Chevassus-Au-Louis B.,French National Institute for Agricultural Research |
Pirard R.,Institute du developpement durable et des relations internationales IDDRI
Revue Forestiere Francaise | Year: 2011
Forest ecosystem services, particularly those that do not give rise to commodity transactions, have been extensively studied in the last fifteen years so as to characterise, quantify and estimate their monetary value. These studies yield very diverse estimates due to the different types of forests studied, the methods of evaluation used and the content itself of the notion of ecosystem services. We deal with this latter aspect in Part I of the article. After clarifying the differences between ecosystem services, ecological services and environmental services, we show that the notion of "benefits derived from ecosystems", which is often used to deal with economic assessments of services, in fact covers, particularly in man-managed ecosystems such as temperate forests, contributions that derive both from "ecological capital" and "human capital". We conclude by underlining, on the one hand, the practical relevance of these distinctions and, on the other, the complexity of the relations between these ecosystem services and biodiversity. Part II presents a summary of available monetary value estimates for services provided by French forests. This summary places special emphasis on the importance of regulation services (carbon fixation, influence on the water cycle and the quality of the water resources, erosion control, etc.) in spite of the fact that we do not currently have estimated monetary values for all of these services. Cultural values, namely recreational ones, also appear on average to be more significant than timber production. In total, all the services evaluated are thought to represent some five times the value of timber production alone. However, this average estimate provides just an order of magnitude for the importance of these services; not only does it integrate just some services and considers use values alone, it furthermore needs to be developed so as to take into account the diversity of local contexts, be they ecological or socio-economic. In Part III, we broach the issue of possible payment ecosystem services; after describing the various possible uses (which in practice are rarely encountered) for these economic assessments of the services, we detail the concept of "payment for ecosystem services" (PES) which can be construed either as a general principle for action (the legitimacy of compensating a service provider in one way or another), or as a specific economic and legal instrument (e.g., and according to the more common definition, as a voluntary, explicit contract setting out the conditions of payment of one or several beneficiaries and one or several suppliers of services who are named). We stress the fact that the number of cases that follow the second definition is very smatl in practice. Two case studies relating to tropical forests in Costa Rica and Indonesia are then presented, leading us to the conclusion that the evaluation of PES is the outcome of multiple economic, social and political considerations that very rarely include the estimated monetary values of these services as presented in Part II. The concluding section reviews the various controversies relating to economic assessment and the possibility of paying for ecosystem services. It is suggested that a clear distinction should be made between the realms of legitimacy, feasibility and, finally, of applicability. Emphasis is placed on the fact that the road towards effective compensation for these services is no doubt still a very long one.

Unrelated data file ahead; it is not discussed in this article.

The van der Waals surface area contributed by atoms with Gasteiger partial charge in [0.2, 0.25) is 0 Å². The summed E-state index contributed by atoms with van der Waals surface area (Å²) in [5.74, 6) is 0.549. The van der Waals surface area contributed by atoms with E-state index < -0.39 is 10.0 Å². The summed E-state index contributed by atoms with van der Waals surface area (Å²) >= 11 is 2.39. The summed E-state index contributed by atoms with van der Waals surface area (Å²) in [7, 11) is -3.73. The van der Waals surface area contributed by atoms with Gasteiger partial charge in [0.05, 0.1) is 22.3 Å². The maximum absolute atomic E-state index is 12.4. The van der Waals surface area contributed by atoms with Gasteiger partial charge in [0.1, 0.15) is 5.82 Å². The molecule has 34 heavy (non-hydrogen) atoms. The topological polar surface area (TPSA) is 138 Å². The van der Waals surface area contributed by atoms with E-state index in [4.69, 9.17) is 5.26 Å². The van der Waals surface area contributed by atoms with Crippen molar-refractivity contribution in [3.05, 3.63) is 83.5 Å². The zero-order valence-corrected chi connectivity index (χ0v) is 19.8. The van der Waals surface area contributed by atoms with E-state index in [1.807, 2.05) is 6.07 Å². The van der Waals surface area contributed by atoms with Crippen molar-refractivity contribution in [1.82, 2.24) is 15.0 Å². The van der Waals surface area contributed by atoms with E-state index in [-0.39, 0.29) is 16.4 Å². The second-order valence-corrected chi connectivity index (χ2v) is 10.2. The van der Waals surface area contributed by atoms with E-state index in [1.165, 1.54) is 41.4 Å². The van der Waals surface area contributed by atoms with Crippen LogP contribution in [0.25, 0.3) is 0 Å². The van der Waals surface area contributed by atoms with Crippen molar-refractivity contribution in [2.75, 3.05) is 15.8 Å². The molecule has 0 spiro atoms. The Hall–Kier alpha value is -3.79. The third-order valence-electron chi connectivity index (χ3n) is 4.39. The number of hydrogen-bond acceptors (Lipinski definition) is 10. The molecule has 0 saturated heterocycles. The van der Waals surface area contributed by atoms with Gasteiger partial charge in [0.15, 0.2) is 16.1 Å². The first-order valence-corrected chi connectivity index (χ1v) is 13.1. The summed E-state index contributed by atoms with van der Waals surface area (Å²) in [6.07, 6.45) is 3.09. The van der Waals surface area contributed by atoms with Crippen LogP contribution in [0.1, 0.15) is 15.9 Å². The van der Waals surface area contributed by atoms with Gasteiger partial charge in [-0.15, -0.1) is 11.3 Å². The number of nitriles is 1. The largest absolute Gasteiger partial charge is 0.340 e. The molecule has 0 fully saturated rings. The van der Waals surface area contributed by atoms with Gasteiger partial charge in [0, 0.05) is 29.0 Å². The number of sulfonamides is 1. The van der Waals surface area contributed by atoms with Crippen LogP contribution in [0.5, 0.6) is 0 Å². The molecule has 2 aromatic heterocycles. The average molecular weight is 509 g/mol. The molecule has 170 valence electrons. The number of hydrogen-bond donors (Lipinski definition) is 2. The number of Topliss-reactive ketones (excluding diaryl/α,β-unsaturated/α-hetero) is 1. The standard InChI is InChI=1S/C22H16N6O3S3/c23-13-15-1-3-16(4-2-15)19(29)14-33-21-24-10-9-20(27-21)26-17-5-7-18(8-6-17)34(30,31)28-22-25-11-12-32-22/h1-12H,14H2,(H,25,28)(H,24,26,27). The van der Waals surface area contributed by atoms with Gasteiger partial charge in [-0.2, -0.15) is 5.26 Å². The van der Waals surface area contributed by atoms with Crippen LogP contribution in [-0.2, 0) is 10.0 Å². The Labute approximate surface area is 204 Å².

Colombier M.,Institute du developpement durable et des relations internationales IDDRI |
Climate Policy | Year: 2012
What are relevant urban development investment strategies for improving building energy efficiency (BEE) and decarbonizing the urban district heating supply in rapidly urbanizing China? Different trajectories of BEE and energy supply technologies are compared in the urban context in a northern Chinese city. Vigorous improvement of BEE will significantly enhance the prospective financial capacity to facilitate deployment of backstop technologies (e.g. carbon capture and storage) in order to decarbonize the energy supply and achieve the long-term targets of low-carbon buildings. Carbon finance instruments should be used to facilitate public policy to accompany the necessary transition in the urban development process. The government-run efficiency procurement scheme will overcome the problem of insufficient incentive and high transaction costs associated with individual Clean Development Mechanism projects. Appropriate investment strategies (allocation of financial resources over the time frame) will allow local governments to harness the large potentials of carbon emissions mitigation while minimizing the risk of long-term technical lock-in in the built environment in Chinese cities. © 2012 Copyright Taylor and Francis Group, LLC.